Year 4 students walked a woodland trail in LWP Property Group’s Trinity at Alkimos estate, which was created with Bamford Consulting Ecologists’ Mandy Bamford.
Ms Bamford said the education package and website highlighted the value of banksia woodland and the creatures that live in it.
‘There is an exciting opportunity to create suburbs that encourage native wildlife by protecting urban bushland and planting local plants in gardens,’ she said.
‘Access to knowledge through initiatives such as the Agora Bushwalk and education package means schools, community groups and residents could provide vital food sources to species such as the Carnaby’s black cockatoo.
‘The species is endangered, but will happily feed in gardens and parks where suitable native plants are growing.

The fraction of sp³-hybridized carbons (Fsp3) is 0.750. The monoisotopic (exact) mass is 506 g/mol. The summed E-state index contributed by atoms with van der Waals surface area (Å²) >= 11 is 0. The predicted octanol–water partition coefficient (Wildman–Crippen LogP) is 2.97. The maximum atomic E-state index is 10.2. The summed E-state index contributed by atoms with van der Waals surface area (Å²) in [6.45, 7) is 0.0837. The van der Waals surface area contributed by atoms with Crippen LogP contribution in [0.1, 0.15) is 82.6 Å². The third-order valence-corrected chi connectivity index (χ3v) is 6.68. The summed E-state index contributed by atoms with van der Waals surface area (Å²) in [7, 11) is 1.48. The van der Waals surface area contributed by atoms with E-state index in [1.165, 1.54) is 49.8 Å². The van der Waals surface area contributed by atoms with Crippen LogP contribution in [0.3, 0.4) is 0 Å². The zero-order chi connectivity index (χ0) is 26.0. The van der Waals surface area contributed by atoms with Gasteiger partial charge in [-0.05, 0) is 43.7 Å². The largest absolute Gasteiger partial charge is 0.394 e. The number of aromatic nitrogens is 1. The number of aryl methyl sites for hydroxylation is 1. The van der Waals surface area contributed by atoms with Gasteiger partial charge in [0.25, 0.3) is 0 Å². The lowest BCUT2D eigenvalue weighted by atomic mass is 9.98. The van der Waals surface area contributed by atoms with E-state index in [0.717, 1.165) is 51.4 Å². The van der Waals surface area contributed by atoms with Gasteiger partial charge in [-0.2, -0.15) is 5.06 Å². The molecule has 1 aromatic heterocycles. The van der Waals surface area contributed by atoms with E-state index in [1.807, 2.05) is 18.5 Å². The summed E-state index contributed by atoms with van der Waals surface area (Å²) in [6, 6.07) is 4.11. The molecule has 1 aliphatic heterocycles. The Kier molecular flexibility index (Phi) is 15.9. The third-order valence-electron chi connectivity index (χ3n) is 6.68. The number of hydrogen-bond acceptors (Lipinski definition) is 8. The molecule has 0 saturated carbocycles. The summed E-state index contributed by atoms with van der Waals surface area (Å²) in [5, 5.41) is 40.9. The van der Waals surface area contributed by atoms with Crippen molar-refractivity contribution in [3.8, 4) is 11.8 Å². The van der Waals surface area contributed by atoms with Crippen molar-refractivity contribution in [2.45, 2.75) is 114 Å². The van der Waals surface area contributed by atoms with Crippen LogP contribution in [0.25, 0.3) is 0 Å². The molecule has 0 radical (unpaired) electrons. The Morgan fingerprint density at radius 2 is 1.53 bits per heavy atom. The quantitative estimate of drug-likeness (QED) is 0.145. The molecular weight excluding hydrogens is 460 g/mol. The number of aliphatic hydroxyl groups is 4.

‘Other smaller species such as splendid fairy wrens, fence skinks, bobtail skinks, frogs and native insects may also be encouraged with appropriate gardens.’
The education package, which will be launched early next year, includes a range of projects, fact sheets and educational videos that schools can use during a visit to Trinity’s banksia woodlands.
Senior project manager Alf Lay said it gave the developer an opportunity to work with ecologists, teachers and the community.
‘This is a stand-alone educational resource that will benefit schools and communities in other areas of coastal sand-plain around Perth, not just those at Trinity,’ Mr Lay said.
While they explore the interactive bushwalk, students from years 3 to 10 will be able to find out more about the flora and fauna by using a smart phone to scan the QR codes and NFC tags that have been included in signage along the walk.
A website has discussion topics, investigations, puzzles and resources such as checklists for spotting birds, insects, animals and flowers.